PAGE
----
At the beginning of February, the Canada Mortgage and Housing Corporation released its first-quarter Housing Market Outlook report. The Crown agency’s updated national forecast predicts a stable to slightly declining housing market for this year and into 2016, a finding that’s echoed by economists at the country’s big banks.
The CMHC looks at two factors when developing its outlook: the total number and sale price of resale homes, and the tally of “housing starts” (i.e. the number of new homes being constructed).
Based on Multiple Listing Service (MLS) stats, the total number of existing home sales will be stable for 2015 and 2016, with somewhere between 150,000 and 200,000 homes exchanging hands across the country. While the CMHC suggests there is “a modest amount of overvaluation at the national level,” overall, the price those homes sell for is expected to rise very modestly, by about 1.5 per cent, to a national average in the range of $384,000 to $428,000 in 2015.
In terms of housing starts, the CMHC expects to see an overall drop – albeit a modest one – across the country over the next two years. In 2015, the drop in oil prices will result in a corresponding drop in new home construction in Alberta. At the same time, the lower dollar should see increased exports from Ontario’s manufacturing sector, causing a slight uptick in starts. By 2016, housing starts will likely decline in all provinces except B.C. and Quebec.
Bank On It
Canada’s big five banks – BMO, CIBC, RBC, Scotiabank, and TD Canada Trust – have a vested interest in keeping track of the housing market, in no small part because of all the interest they earn on the mortgages they hold. (According to the Bank of Canada, these five banks hold nearly 75 per cent of the more than $1 trillion Canadians have in outstanding mortgage.)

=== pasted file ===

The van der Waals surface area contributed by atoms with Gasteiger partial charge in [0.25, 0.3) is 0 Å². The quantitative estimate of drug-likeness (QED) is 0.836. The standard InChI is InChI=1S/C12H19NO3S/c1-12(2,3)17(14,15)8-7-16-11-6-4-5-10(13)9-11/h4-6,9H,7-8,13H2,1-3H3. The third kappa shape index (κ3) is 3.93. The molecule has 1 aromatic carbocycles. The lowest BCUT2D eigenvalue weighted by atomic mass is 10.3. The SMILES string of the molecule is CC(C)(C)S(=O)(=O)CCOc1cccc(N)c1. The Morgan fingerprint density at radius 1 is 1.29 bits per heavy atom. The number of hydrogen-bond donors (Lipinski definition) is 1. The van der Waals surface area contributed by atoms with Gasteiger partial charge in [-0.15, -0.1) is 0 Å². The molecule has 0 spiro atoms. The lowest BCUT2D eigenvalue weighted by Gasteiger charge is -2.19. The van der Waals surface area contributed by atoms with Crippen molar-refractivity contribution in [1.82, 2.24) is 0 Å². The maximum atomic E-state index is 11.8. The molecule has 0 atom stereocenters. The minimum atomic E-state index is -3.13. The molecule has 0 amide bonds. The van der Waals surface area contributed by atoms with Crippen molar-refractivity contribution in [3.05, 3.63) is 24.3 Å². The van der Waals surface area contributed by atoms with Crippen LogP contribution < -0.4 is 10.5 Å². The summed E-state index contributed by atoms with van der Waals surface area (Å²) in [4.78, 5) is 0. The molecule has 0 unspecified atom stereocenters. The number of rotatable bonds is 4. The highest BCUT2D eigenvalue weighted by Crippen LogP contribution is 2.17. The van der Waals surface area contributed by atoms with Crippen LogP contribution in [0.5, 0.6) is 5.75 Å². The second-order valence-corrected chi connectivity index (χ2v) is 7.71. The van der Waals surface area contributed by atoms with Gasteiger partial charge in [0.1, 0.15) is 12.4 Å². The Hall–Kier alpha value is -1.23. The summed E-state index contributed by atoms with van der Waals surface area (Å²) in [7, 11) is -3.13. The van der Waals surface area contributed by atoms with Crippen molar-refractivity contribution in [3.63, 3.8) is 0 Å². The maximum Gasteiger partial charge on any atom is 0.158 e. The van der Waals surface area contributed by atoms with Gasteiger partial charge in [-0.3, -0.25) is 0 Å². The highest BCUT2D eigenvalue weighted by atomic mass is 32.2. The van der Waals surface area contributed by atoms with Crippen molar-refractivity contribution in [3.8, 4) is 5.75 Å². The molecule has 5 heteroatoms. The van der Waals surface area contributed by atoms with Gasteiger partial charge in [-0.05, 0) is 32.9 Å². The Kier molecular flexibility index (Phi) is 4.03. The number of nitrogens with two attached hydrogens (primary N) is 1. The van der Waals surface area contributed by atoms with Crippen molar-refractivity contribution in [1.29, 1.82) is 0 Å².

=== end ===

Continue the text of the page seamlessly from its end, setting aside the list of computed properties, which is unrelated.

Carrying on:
On January 26, 2015, TD Economics released an “Economic Forecast Update,” that suggested both the price of existing housing stock and the number of new homes constructed, will “tilt into negative territory” over the coming year.
RBC’s senior economist, Robert Hogue, was even more grim, writing in a January 15, 2015, “Canadian Housing forecast” that, “we believe that rising interest rates and increasingly strained affordability will bring about a moderation of overall activity. On an annual basis, we expect this moderation to translate first into a levelling off of resales nationwide in 2015 before becoming an outright decline in 2016.”
The Silver Linings Playbook
Another group with a vested interest in the real estate market are real estate brokers. Predictably, the realtors are a little more optimistic than the bankers and bureaucrats. Back in December, Re/Max predicted that “the average sale price is expected to remain stable or rise modestly in most cities in 2015.” The agency projects the highest gains in Kelowna (7 per cent), Moncton (6 per cent), and Windsor (5 per cent), with 4 per cent increases in Toronto and Victoria, and a 3% gain in the Greater Vancouver Area.
At the time, Re/Max acknowledged that a long-predicted interest rate might come by the end of 2015, but felt, “Overall, a rate increase is not anticipated to have a dramatic effect on the real estate market, as it would likely be minor and rates would continue to be low.”